PCV7 offered herd immunity for older adults

Researchers are attributing the decline in hospitalizations for pneumonia across all age groups — especially among older adults — to the introduction of the 7-valent pneumococcal conjugate vaccine in 2000.

"Our study demonstrates a huge benefit of immunizing infants with conjugate pneumococcal vaccines on both children and adults," Marie Griffin, MD, MPH, professor of preventive medicine and medicine at Vanderbilt University School of Medicine, told Infectious Disease News. "It also highlights the importance of monitoring the impact of national immunization policies and practices."

Marie Griffin, MD, MPH 

Marie Griffin

Griffin and colleagues used the Nationwide Inpatient Sample database to estimate annual rates of hospitalization for pneumonia from any cause. They looked at data from 1997 to 1999 and from 2007 to 2009 to determine how the childhood vaccine affected pneumonia-related hospitalizations since its introduction.

Although the protective effect of PCV7 (Prevnar 7, Pfizer) benefited both children and adults, the largest reductions of pneumonia-related hospitalizations were observed at extremes of age. For example, the annual rate of hospitalizations due to pneumonia among children aged younger than 2 years declined by 551.1 per 100,000 (95% CI, 445.1-657.1), meaning there were 47,000 fewer hospitalizations each year than expected had rates remained the same since before 2000. Those aged 85 years or older experienced an even greater decline in hospitalizations — 1,300.8 per 100,000 (95% CI, 984-1,617.6), or 73,000 fewer hospitalizations annually. Unvaccinated older adults accounted for more than half of the overall reduction in hospitalizations, the researchers said.

The overall age-adjusted annual reduction in hospitalizations due to pneumonia was 54.8 per 100,000 (95% CI, 41-68.5), or 168,000 fewer hospitalizations annually.

According to the researchers, the introduction of the 13-valent pneumococcal conjugate vaccine (Prevnar 13, Pfizer) in 2010 may offer additional protection for older adults.

"PCV13 may cause another large reduction in pneumonia hospitalizations; perhaps another 10%, we hope," Griffin said in a press release. "It is important for people to know that adults are benefiting from our childhood vaccine program. These are adults who won't be hospitalized, won't be getting antibiotics, or complications of hospitalizations, and won't be dying, since the risk of death is 5% to 12% when older adults are hospitalized with pneumonia. Vaccination with pneumococcal conjugate vaccines results in a tremendous public health benefit."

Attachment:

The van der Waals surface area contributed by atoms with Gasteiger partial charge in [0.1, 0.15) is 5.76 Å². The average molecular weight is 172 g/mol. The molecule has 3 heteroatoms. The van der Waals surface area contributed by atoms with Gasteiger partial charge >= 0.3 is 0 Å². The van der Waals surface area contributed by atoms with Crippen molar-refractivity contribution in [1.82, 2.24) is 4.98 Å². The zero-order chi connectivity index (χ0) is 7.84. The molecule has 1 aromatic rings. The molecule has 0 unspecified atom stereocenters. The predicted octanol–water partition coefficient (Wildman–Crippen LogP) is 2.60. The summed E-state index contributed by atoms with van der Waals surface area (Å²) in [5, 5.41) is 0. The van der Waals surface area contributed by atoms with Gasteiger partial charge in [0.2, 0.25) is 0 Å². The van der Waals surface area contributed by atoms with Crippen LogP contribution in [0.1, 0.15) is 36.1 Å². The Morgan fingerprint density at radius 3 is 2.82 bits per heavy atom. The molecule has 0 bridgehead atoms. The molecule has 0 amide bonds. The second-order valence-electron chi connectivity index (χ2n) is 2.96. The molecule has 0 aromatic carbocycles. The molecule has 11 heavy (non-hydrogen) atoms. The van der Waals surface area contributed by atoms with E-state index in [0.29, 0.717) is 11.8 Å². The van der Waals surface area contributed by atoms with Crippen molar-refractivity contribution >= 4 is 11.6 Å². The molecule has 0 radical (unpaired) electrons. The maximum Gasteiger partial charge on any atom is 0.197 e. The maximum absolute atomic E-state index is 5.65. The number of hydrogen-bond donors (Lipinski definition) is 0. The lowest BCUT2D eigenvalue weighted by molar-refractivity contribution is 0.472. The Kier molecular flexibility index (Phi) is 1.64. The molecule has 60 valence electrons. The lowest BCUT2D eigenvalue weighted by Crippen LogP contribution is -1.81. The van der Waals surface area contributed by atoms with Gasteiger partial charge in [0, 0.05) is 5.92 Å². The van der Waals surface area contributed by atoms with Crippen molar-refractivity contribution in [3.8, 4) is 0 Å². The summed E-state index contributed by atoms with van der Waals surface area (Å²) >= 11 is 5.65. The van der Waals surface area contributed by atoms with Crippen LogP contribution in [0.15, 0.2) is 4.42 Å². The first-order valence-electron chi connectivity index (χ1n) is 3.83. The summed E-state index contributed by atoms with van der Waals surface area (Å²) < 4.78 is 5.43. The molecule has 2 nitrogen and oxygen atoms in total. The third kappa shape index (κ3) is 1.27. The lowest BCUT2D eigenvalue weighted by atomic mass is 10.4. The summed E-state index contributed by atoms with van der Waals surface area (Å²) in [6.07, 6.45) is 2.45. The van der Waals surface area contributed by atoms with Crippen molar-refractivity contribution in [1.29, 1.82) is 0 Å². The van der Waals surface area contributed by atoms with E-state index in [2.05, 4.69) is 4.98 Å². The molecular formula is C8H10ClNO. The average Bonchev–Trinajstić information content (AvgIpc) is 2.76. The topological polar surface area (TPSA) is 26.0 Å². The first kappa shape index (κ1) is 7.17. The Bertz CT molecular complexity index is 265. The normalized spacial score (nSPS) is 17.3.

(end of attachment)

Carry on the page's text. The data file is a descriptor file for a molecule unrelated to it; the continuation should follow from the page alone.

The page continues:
Marie Griffin, MD, MPH, can be reached at marie.griffin@vanderbilt.edu.

Disclosure: Study researcher Carlos G. Grijalva, MD, MPH, reports financial relationships with GlaxoSmithKline and Pfizer. Griffin reports financial ties with Pfizer.

Researchers are attributing the decline in hospitalizations for pneumonia across all age groups — especially among older adults — to the introduction of the 7-valent pneumococcal conjugate vaccine in 2000.

"Our study demonstrates a huge benefit of immunizing infants with conjugate pneumococcal vaccines on both children and adults," Marie Griffin, MD, MPH, professor of preventive medicine and medicine at Vanderbilt University School of Medicine, told Infectious Disease News. "It also highlights the importance of monitoring the impact of national immunization policies and practices."

Marie Griffin, MD, MPH 

Marie Griffin

Griffin and colleagues used the Nationwide Inpatient Sample database to estimate annual rates of hospitalization for pneumonia from any cause. They looked at data from 1997 to 1999 and from 2007 to 2009 to determine how the childhood vaccine affected pneumonia-related hospitalizations since its introduction.

Although the protective effect of PCV7 (Prevnar 7, Pfizer) benefited both children and adults, the largest reductions of pneumonia-related hospitalizations were observed at extremes of age. For example, the annual rate of hospitalizations due to pneumonia among children aged younger than 2 years declined by 551.1 per 100,000 (95% CI, 445.1-657.1), meaning there were 47,000 fewer hospitalizations each year than expected had rates remained the same since before 2000. Those aged 85 years or older experienced an even greater decline in hospitalizations — 1,300.8 per 100,000 (95% CI, 984-1,617.6), or 73,000 fewer hospitalizations annually. Unvaccinated older adults accounted for more than half of the overall reduction in hospitalizations, the researchers said.

The overall age-adjusted annual reduction in hospitalizations due to pneumonia was 54.8 per 100,000 (95% CI, 41-68.5), or 168,000 fewer hospitalizations annually.

According to the researchers, the introduction of the 13-valent pneumococcal conjugate vaccine (Prevnar 13, Pfizer) in 2010 may offer additional protection for older adults.

"PCV13 may cause another large reduction in pneumonia hospitalizations; perhaps another 10%, we hope," Griffin said in a press release. "It is important for people to know that adults are benefiting from our childhood vaccine program. These are adults who won't be hospitalized, won't be getting antibiotics, or complications of hospitalizations, and won't be dying, since the risk of death is 5% to 12% when older adults are hospitalized with pneumonia. Vaccination with pneumococcal conjugate vaccines results in a tremendous public health benefit."

Marie Griffin, MD, MPH, can be reached at marie.griffin@vanderbilt.edu.

Disclosure: Study researcher Carlos G. Grijalva, MD, MPH, reports financial relationships with GlaxoSmithKline and Pfizer. Griffin reports financial ties with Pfizer.